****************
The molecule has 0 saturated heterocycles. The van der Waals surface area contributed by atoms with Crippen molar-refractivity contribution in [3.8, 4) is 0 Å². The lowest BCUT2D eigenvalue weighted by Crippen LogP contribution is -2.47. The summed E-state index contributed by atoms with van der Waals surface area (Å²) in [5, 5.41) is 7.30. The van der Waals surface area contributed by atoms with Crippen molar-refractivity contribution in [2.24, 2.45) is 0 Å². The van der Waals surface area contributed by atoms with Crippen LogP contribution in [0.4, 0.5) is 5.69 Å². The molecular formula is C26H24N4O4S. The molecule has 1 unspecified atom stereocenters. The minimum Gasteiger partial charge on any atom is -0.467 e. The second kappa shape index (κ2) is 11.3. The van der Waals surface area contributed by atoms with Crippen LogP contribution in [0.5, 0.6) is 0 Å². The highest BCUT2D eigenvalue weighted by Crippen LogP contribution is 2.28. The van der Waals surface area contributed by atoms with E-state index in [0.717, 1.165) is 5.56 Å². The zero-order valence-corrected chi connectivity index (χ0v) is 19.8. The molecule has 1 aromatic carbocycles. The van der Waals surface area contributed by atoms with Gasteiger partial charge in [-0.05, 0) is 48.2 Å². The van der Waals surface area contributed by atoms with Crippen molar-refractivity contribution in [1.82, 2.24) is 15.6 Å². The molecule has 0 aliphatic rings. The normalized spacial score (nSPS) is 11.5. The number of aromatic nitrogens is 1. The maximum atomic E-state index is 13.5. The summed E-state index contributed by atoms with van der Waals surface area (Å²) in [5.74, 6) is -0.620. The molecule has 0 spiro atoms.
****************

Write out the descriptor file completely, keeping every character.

The molecule has 0 saturated heterocycles. The van der Waals surface area contributed by atoms with Crippen molar-refractivity contribution in [3.8, 4) is 0 Å². The lowest BCUT2D eigenvalue weighted by Crippen LogP contribution is -2.47. The summed E-state index contributed by atoms with van der Waals surface area (Å²) in [5, 5.41) is 7.30. The van der Waals surface area contributed by atoms with Crippen molar-refractivity contribution in [2.24, 2.45) is 0 Å². The van der Waals surface area contributed by atoms with Crippen LogP contribution in [0.4, 0.5) is 5.69 Å². The molecular formula is C26H24N4O4S. The molecule has 1 unspecified atom stereocenters. The minimum Gasteiger partial charge on any atom is -0.467 e. The second kappa shape index (κ2) is 11.3. The van der Waals surface area contributed by atoms with Crippen LogP contribution in [0.5, 0.6) is 0 Å². The highest BCUT2D eigenvalue weighted by Crippen LogP contribution is 2.28. The van der Waals surface area contributed by atoms with E-state index in [0.717, 1.165) is 5.56 Å². The zero-order valence-corrected chi connectivity index (χ0v) is 19.8. The molecule has 1 aromatic carbocycles. The van der Waals surface area contributed by atoms with Gasteiger partial charge in [-0.05, 0) is 48.2 Å². The van der Waals surface area contributed by atoms with Crippen molar-refractivity contribution in [1.82, 2.24) is 15.6 Å². The molecule has 0 aliphatic rings. The normalized spacial score (nSPS) is 11.5. The number of aromatic nitrogens is 1. The maximum atomic E-state index is 13.5. The summed E-state index contributed by atoms with van der Waals surface area (Å²) in [5.74, 6) is -0.620. The molecule has 0 spiro atoms.